Edited Transcript of a teaching by Lama Karma in the three-year retreats at Karma Ling, Avalon, France.
Today I would like to talk about just the very beginning of Dangway Naljor (The Yoga of Awakening), particularly the moment before you even begin. Before we get into the more esoteric elements of the actual sādhana, what is the experience of getting up in the morning in your meditation box?
There are many different dimensions of waking up and in retreat you are going to train in all of them. You can wake up from sleep as is the case here. You can wake up in a dream. You can wake up in the waking state itself. You can wake up or arise in the bardo between death and life. And as was said in the commentary by Denys Rinpoche, Guru Rinpoche says that awakening is connected to the notion of birth, that birth is a time of waking up.
From the perspective of the Vajrayana, this moment is caught and used in the context of practice in what are called the three, four, or five stages of manifest awakening as a deity.
So before we get to that, I would like to talk about what it is to wake up, and a lot will be framed by Chögyam Trungpa Rinpoche’s teachings on what he calls the “Great Eastern Sun.”
In his presentation of the Great Eastern Sun, it is very much this moment of waking up, how do you meet the day, but in general, how do you wake up to meet your life? This is contrasted with what is called the “Setting Sun” mentality. I am sure all of you have a sense of this, waking up in the morning in your box and your body is in pain, you may have fear, anxiety, you may have depression, whatever you may be feeling at that point. And as Tom Waits says, you would prefer that the sun would just go back down. This is the setting sun mentality, and that is normal.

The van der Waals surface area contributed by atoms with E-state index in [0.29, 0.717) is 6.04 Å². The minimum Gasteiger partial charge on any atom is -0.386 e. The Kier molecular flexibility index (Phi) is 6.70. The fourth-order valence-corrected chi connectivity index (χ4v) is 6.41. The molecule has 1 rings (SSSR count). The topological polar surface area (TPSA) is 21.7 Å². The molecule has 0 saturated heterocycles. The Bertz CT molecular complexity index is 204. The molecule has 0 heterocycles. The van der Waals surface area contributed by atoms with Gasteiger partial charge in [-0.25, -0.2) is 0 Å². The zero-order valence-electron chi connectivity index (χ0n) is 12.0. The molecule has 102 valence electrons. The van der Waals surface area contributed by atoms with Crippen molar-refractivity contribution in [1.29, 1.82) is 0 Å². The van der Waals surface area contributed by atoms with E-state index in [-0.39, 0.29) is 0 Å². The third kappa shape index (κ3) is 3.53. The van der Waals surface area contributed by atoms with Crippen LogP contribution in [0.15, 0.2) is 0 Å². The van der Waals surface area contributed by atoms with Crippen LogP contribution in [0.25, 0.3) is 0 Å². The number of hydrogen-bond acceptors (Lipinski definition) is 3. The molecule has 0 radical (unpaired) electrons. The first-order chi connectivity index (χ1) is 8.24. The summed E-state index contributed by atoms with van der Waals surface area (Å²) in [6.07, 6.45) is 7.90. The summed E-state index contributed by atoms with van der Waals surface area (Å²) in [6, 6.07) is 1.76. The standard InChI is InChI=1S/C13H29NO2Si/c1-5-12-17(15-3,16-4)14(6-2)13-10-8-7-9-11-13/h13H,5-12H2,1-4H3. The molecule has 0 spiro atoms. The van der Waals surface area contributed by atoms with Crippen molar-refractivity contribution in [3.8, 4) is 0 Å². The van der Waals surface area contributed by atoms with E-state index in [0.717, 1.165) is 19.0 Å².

The basis of the Great Eastern Sun is what is called “Basic Goodness,” and this is the starting point of the sādhana as well. In Tibetan it is called ka dag, or primordial purity. Basic Goodness. And what was presented in the commentary by Lama Denys Rinpoche was “bindu,” and from this bindu in the sādhana here it says that all appearances arise as the five wisdoms. Before that happens, what is this basic goodness, what is primordial purity?
Trungpa Rinpoche says “there is always the primordial dot,” and this is referring to “goodness before thought, in the midst of the worst.” Our job now is to connect with that, familiarize ourselves with that, and trust in that. That kind of familiarity and trust leads to what might be called “renunciation.” In Tibetan this is called nges ‘byung; nges means definitely and ‘byung means emerge or arise.